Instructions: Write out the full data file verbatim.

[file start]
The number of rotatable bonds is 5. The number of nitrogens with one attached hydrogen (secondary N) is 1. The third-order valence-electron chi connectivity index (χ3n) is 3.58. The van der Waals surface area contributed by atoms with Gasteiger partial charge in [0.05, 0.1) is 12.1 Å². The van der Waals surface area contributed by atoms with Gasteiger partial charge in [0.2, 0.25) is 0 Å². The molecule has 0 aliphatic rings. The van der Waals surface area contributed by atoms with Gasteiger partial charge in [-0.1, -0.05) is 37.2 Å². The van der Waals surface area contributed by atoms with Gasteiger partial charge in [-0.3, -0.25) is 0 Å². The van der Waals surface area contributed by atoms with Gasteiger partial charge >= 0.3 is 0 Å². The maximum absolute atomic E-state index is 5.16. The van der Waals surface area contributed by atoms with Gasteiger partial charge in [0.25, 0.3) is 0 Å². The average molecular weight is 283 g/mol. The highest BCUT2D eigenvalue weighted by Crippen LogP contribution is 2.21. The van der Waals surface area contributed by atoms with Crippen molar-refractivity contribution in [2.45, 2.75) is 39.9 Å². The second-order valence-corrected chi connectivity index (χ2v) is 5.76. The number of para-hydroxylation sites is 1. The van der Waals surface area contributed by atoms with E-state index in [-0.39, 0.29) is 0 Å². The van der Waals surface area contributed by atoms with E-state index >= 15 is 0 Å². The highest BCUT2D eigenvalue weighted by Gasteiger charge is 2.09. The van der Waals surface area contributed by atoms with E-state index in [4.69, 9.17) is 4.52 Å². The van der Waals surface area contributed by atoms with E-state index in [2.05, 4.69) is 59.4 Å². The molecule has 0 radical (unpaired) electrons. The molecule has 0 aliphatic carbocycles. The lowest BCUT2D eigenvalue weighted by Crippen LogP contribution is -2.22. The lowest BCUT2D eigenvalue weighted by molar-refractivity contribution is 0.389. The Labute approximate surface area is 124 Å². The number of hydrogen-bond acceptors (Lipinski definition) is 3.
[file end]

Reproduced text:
The number of rotatable bonds is 5. The number of nitrogens with one attached hydrogen (secondary N) is 1. The third-order valence-electron chi connectivity index (χ3n) is 3.58. The van der Waals surface area contributed by atoms with Gasteiger partial charge in [0.05, 0.1) is 12.1 Å². The van der Waals surface area contributed by atoms with Gasteiger partial charge in [0.2, 0.25) is 0 Å². The molecule has 0 aliphatic rings. The van der Waals surface area contributed by atoms with Gasteiger partial charge in [-0.1, -0.05) is 37.2 Å². The van der Waals surface area contributed by atoms with Gasteiger partial charge in [-0.3, -0.25) is 0 Å². The van der Waals surface area contributed by atoms with Gasteiger partial charge >= 0.3 is 0 Å². The maximum absolute atomic E-state index is 5.16. The van der Waals surface area contributed by atoms with Gasteiger partial charge in [0.25, 0.3) is 0 Å². The average molecular weight is 283 g/mol. The highest BCUT2D eigenvalue weighted by Crippen LogP contribution is 2.21. The van der Waals surface area contributed by atoms with Crippen molar-refractivity contribution in [2.45, 2.75) is 39.9 Å². The second-order valence-corrected chi connectivity index (χ2v) is 5.76. The number of para-hydroxylation sites is 1. The van der Waals surface area contributed by atoms with E-state index in [-0.39, 0.29) is 0 Å². The van der Waals surface area contributed by atoms with E-state index >= 15 is 0 Å². The highest BCUT2D eigenvalue weighted by Gasteiger charge is 2.09. The van der Waals surface area contributed by atoms with E-state index in [4.69, 9.17) is 4.52 Å². The van der Waals surface area contributed by atoms with E-state index in [2.05, 4.69) is 59.4 Å². The molecule has 0 radical (unpaired) electrons. The molecule has 0 aliphatic carbocycles. The lowest BCUT2D eigenvalue weighted by Crippen LogP contribution is -2.22. The lowest BCUT2D eigenvalue weighted by molar-refractivity contribution is 0.389. The Labute approximate surface area is 124 Å². The number of hydrogen-bond acceptors (Lipinski definition) is 3.